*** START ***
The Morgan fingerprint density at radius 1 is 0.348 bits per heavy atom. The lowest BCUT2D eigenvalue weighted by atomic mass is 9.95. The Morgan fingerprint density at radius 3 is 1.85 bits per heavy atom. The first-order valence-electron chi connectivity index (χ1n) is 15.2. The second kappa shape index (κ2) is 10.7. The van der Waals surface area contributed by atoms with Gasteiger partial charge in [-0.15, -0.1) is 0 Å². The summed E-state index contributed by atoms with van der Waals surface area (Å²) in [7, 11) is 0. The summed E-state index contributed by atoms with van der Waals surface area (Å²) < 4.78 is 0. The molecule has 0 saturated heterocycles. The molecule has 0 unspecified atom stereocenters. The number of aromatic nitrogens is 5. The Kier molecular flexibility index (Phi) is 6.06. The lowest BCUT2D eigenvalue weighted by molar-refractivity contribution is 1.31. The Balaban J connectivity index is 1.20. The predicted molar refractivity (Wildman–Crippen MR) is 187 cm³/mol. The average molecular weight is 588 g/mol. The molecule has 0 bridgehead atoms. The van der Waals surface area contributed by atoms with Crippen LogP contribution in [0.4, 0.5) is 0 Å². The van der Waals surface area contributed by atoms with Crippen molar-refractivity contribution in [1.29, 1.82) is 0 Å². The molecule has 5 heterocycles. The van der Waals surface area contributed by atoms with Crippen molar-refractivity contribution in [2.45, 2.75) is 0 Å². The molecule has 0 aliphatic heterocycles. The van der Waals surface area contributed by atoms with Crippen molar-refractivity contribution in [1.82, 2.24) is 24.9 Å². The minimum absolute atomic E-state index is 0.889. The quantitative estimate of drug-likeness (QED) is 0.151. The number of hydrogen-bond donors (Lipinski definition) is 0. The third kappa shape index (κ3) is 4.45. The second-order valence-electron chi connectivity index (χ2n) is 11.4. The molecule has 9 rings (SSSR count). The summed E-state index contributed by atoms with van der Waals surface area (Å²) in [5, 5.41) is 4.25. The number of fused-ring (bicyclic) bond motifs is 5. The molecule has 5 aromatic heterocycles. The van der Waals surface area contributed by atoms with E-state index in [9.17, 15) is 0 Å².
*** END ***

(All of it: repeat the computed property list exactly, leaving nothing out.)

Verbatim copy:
The Morgan fingerprint density at radius 1 is 0.348 bits per heavy atom. The lowest BCUT2D eigenvalue weighted by atomic mass is 9.95. The Morgan fingerprint density at radius 3 is 1.85 bits per heavy atom. The first-order valence-electron chi connectivity index (χ1n) is 15.2. The second kappa shape index (κ2) is 10.7. The van der Waals surface area contributed by atoms with Gasteiger partial charge in [-0.15, -0.1) is 0 Å². The summed E-state index contributed by atoms with van der Waals surface area (Å²) in [7, 11) is 0. The summed E-state index contributed by atoms with van der Waals surface area (Å²) < 4.78 is 0. The molecule has 0 saturated heterocycles. The molecule has 0 unspecified atom stereocenters. The number of aromatic nitrogens is 5. The Kier molecular flexibility index (Phi) is 6.06. The lowest BCUT2D eigenvalue weighted by molar-refractivity contribution is 1.31. The Balaban J connectivity index is 1.20. The predicted molar refractivity (Wildman–Crippen MR) is 187 cm³/mol. The average molecular weight is 588 g/mol. The molecule has 0 bridgehead atoms. The van der Waals surface area contributed by atoms with Crippen LogP contribution in [0.4, 0.5) is 0 Å². The van der Waals surface area contributed by atoms with Crippen molar-refractivity contribution in [1.29, 1.82) is 0 Å². The molecule has 5 heterocycles. The van der Waals surface area contributed by atoms with Crippen molar-refractivity contribution in [2.45, 2.75) is 0 Å². The molecule has 0 aliphatic heterocycles. The van der Waals surface area contributed by atoms with Crippen molar-refractivity contribution in [1.82, 2.24) is 24.9 Å². The minimum absolute atomic E-state index is 0.889. The quantitative estimate of drug-likeness (QED) is 0.151. The number of hydrogen-bond donors (Lipinski definition) is 0. The third kappa shape index (κ3) is 4.45. The second-order valence-electron chi connectivity index (χ2n) is 11.4. The molecule has 9 rings (SSSR count). The summed E-state index contributed by atoms with van der Waals surface area (Å²) in [5, 5.41) is 4.25. The number of fused-ring (bicyclic) bond motifs is 5. The molecule has 5 aromatic heterocycles. The van der Waals surface area contributed by atoms with E-state index in [9.17, 15) is 0 Å².